Race Recap – American 4 Miler
Hi. It’s Paula. Remember me? I had a blog once? I apologize to my handful of readers (Hi Mom), but lately I have been entangled in yard work…I planted another garden at my new house, and I’ve been battling all the weeds and grasses that have been overtaking my beds this spring. I was never crazy about using RoundUp, but after my sweet golden retriever got diagnosed with malignant melanoma (Yes! Just like her Mom!) and I saw a recent news story on the cancer dangers of the grass killer, I’ve been experimenting with organic options. So far, the pots of boiling water that I’ve dished out aren’t exactly paying off…
Thus, while I’ve been busy slaying away in my yard, I’ve subsequently allowed my blogging duties to slip. Ooops! But, to be fair, I really haven’t done anything worthwhile to write about…Running has been rather slow. And I mean that literally! I took a bit of a break after the Know Your Craft 5K in late March to allow a nagging knee injury to heal. Coming back, I’ve focused almost solely on getting some miles under my feet. I’ve just reached forty miles a week, and 99% of those miles have been at a super easy pace.
Despite the fact that I’m not yet back in training mode, I was a last-minute add to the annual Fourth-of-July American Four Miler. The patriotic race started and finished at a nearby restaurant that is located less than a quarter of a mile from my home. The convenience-factor outweighed the fear of posting a not-so-spectacular time. My goals were to 1) Not quit (the course passed my house twice so it would have been easy) and 2) Run at an average pace of sub-six minutes.
Hands down, the hardest part of the race was standing on the starting line. I was nervous and had no confidence in my ability. I’ve been doing a lot of running in the heat of the day recently and found myself struggling to run eight-minute miles. I wondered how I could sustain a sub-six-minute pace for four miles in warm weather and high humidity when I hadn’t even run one mile that quickly in months.
But, as almost every runner has experienced, it is amazing how much easier the pace feels in a race. And I really have all the guys that ran around me to thank. We had a nice group going from the start. At no point in the race did I feel all alone. It also helped that my bf ran with me most of the way and had my back. Well, he did until he tried to outkick me in the end, but we’ll get to that…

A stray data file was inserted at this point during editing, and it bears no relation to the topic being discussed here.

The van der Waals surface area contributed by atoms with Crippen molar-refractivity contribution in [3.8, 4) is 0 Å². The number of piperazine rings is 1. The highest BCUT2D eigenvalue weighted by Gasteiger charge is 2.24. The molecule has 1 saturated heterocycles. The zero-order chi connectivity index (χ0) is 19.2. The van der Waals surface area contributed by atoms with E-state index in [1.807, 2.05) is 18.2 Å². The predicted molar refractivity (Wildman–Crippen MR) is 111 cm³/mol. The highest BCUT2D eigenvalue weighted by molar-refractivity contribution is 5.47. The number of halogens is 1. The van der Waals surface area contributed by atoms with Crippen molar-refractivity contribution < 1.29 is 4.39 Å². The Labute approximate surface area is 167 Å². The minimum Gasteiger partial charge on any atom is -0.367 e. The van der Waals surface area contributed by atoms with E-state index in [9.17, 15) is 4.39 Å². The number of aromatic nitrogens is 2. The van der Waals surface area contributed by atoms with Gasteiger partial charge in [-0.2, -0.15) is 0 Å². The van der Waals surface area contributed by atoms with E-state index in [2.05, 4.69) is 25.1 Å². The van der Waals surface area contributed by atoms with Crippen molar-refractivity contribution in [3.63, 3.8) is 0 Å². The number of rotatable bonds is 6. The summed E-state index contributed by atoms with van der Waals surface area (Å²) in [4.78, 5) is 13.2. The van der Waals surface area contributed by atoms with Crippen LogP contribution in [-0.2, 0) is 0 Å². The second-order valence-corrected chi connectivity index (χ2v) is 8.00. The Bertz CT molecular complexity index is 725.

The race started with an uphill climb that took us in to the historic Dilworth neighborhood. The stretch was a bit of a grind and a few steep sections made it the most challenging part of the course. Fortunately, it was early in the race so we were able to tackle the terrain with fresh legs. On mile two, we were rewarded with a long, slow decline down East Blvd where we were able to catch our breath and easily hit our pace. The third mile, however, was at a slight uphill. It didn’t seem overly difficult, but it was sneakily slow. I think it was everyone’s slowest mile that day, but we didn’t realize just how much it threw us off until we reviewed our Garmin data. The last mile of the race had us returning on the same road we started on, but this time we got to coast downhill.
Overall, I was extremely happy and relieved that my body seemed to have stepped up to the plate. For the first three miles, I felt like I ran at a pace that was very much within my wheelhouse. It was a quick, but comfortably-hard effort. I was leading the women’s race, but around mile three, I realized that there was another girl not too terribly far behind. I was afraid I was getting lazy, and I would have been disappointed with myself to lose the race in the last mile. I started to push a bit and drop down the pace. In the last mile, I was running around a 5:47 pace. I figured she needed to be running at least a 5:40 or faster to catch up.
As I approached the finish line, the woman behind me did not catch up (she would finish about 30 seconds back) but my bf did. I had left him earlier when I tried to put some distance between the second-place female and me, but he evidently gathered some Batman-like strength from somewhere to close the gap. As he pulled up beside me, my first thought was “Aww, he wants to finish the race with me.” But then, he started to kick. (In his story, he claims I looked like I was about to kick so he kicked first. Hmmm.) So, of course, I started kicking too.
As I crossed the finish line, I really thought he had edged me out. And it’s possible maybe he did. Gun time showed a clean tie of 23:46. However, the real kicker was the chip time. Official results that were posted online later (and will forever be searchable), show me with the victory…by one second. 10th Place Overall: Me at 23:45. 11th Place Overall: Him at 23:46. I can’t brag too much though…Greekfest 5K is just around the corner, and I have a feeling there may be a rematch.